A Personal Injury and Accident Attorney Explains How a Court Can Assume
Jurisdiction in Personal Injury Lawsuits
It is common knowledge that many of the products we use every day are manufactured
at a facility distant to where the product was purchased and used. In
many cases this location is in another state or even in another country
such as China. In today’s post, an accident lawyer will discuss
how lawsuits involving different jurisdictions can influence which type
of court (a state or a federal court) will ultimately hear a lawsuit.
Depending on the circumstances that lead to a lawsuit, and the prevailing
civil law, either party may request that a different court hear that lawsuit
rather than the court where the lawsuit was originally filed. This requires
that a party file a petition for removal to another jurisdiction. In many
cases this request will involve asking a federal court to assume jurisdiction
over the lawsuit. However, a change of venue petition may ask that a case
be heard by a different court within a state, particularly in “high
profile” cases where media reports may have prejudiced the potential
Federal courts have been, and still are, reluctant to involve themselves
in local matters. They will, however, assume jurisdiction in certain well-established
circumstances such as
original federal jurisdiction or
diversity of citizenship.
- Original federal jurisdiction
Historically, federal courts have acted primarily as courts of appeal.
This is because the Constitution, and other laws that have been enacted
by Congress, expressly
limit the authority of a federal to act as a court of original jurisdiction
(the court that first hears a case). Consequently, only in certain well-defined
circumstances will a federal court exercise jurisdiction a civil matter
such as a lawsuit. These exceptional circumstances include matters related to
treaties that have been ratified by Congress, matters arising from
matters of constitutional law, dealings of
diplomacy involving a foreign government, matters arising in
maritime law, or if the dispute involves matters related to
In practice, a federal court will usually assume jurisdiction in
class action or
mass tort lawsuits where there are plaintiffs in many states or if the case alleges
violations of federal law or regulations, even if no criminal act is at issue.
Another reason that either party may ask that a case be removed to federal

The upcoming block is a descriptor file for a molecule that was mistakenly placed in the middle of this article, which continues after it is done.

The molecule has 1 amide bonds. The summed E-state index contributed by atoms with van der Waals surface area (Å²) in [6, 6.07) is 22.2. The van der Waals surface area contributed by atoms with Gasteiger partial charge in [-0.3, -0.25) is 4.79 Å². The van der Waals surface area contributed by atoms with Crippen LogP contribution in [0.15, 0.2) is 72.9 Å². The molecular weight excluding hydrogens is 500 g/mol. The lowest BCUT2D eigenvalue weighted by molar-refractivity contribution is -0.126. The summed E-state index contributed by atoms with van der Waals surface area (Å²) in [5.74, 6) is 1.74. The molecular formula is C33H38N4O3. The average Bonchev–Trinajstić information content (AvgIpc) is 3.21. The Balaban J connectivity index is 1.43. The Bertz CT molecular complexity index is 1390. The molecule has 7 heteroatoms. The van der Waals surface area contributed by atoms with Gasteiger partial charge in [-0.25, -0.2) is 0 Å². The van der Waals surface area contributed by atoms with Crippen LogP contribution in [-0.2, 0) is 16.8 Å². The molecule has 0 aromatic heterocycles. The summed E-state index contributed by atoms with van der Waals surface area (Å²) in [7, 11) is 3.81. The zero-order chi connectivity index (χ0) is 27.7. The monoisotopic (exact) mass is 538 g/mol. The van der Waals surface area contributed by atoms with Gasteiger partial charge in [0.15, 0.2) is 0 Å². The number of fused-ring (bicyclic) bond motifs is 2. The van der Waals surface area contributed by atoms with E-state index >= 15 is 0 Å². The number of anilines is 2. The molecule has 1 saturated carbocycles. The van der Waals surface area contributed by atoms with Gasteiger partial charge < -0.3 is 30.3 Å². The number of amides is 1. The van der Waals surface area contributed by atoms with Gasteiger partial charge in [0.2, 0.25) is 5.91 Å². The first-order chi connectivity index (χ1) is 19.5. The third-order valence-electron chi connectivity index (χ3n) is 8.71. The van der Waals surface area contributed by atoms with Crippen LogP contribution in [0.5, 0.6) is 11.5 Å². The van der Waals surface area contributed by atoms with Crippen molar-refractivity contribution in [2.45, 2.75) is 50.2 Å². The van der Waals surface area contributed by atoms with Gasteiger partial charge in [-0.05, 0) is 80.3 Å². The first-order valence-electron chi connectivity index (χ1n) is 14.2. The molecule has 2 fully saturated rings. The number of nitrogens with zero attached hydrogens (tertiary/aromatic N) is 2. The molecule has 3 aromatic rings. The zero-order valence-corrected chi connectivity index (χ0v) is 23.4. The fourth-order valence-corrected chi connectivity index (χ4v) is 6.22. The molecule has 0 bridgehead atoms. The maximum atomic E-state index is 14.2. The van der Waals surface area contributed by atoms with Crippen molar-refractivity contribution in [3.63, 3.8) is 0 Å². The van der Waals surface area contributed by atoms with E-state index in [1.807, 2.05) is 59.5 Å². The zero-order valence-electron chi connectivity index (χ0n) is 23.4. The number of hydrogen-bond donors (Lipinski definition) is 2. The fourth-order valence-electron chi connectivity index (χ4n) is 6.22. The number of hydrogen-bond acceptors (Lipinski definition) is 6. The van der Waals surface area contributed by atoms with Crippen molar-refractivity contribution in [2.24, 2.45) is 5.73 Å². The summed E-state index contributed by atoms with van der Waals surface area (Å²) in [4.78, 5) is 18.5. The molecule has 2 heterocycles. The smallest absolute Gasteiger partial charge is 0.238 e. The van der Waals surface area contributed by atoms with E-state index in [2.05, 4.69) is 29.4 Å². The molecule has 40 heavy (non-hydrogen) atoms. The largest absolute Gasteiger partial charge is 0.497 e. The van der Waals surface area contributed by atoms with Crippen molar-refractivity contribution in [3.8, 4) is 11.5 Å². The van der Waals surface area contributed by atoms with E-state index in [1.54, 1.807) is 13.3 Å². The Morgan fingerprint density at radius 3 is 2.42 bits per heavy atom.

jurisdiction is diversity of citizenship. Diversity of citizenship simply
means that one party has their residence or their primary place of business
in a location that is outside the jurisdiction of the court where the
lawsuit was filed.
The issue of federal jurisdiction in diversity of citizenship cases arose
in the latter half of the 19th century when railroads became the dominant
form of transportation. At first, a railroad facing a lawsuit could demand
that the lawsuit be tried in the state court closest to the railroad’s
headquarters. This meant that a plaintiff in one state would have to travel
to another state, hire a local personal injury or railroad accident lawyer,
and remain available until the case was tried. This made it impracticable
for most plaintiffs to pursue a lawsuit against a railroad.
Eventually, the courts held that a business could be sued in any location
where it routinely conducted business operations. However, since such
cases involved interstate commerce, the lawsuit would have to be heard
in a federal court having jurisdiction over the area where the lawsuit
was filed. Thus, diversity of citizenship of the parties involved can
result in a case being filed in a federal court.
Removing a Personal Injury Lawsuit to a Federal Court
To have a lawsuit removed from a state court to a federal court, the party
requesting removal must first file a petition with the federal court stating
why it feels the lawsuit should be heard at the federal level. The other
party will, of course, be given the opportunity to present arguments stating
why the case should remain under local jurisdiction. After hearing the
positions of both parties, the court will either 1) deny the petition
or 2) issue an order of removal that transfers the case to the federal court.
In practice, the selection of the court to hear a lawsuit is quite often
a matter of tactics than legal doctrine. As an example, it is known that
a local jury will be reluctant to make a substantial award against a company
that makes a strong contribution to the local economy. Given the same
facts, a federal jury will likely award a greater percentage of the original
damages sought in the lawsuit. There is, however, a “double-edged
sword” to be considered with federal juries: although federal juries
can be more “generous” than state juries, federal juries tend
to be more sympathetic to the defendants in a civil lawsuit rather than
to the plaintiff.
In summary, although many lawsuits are decided in state courts there are
several situations that can lead to the case being “removed”
from a state court to a federal court. In these situations, an accident
lawyer will have the training and experience to either fight an attempt
to move the case to the federal level or to accept such a move as being
in the best interests of his client.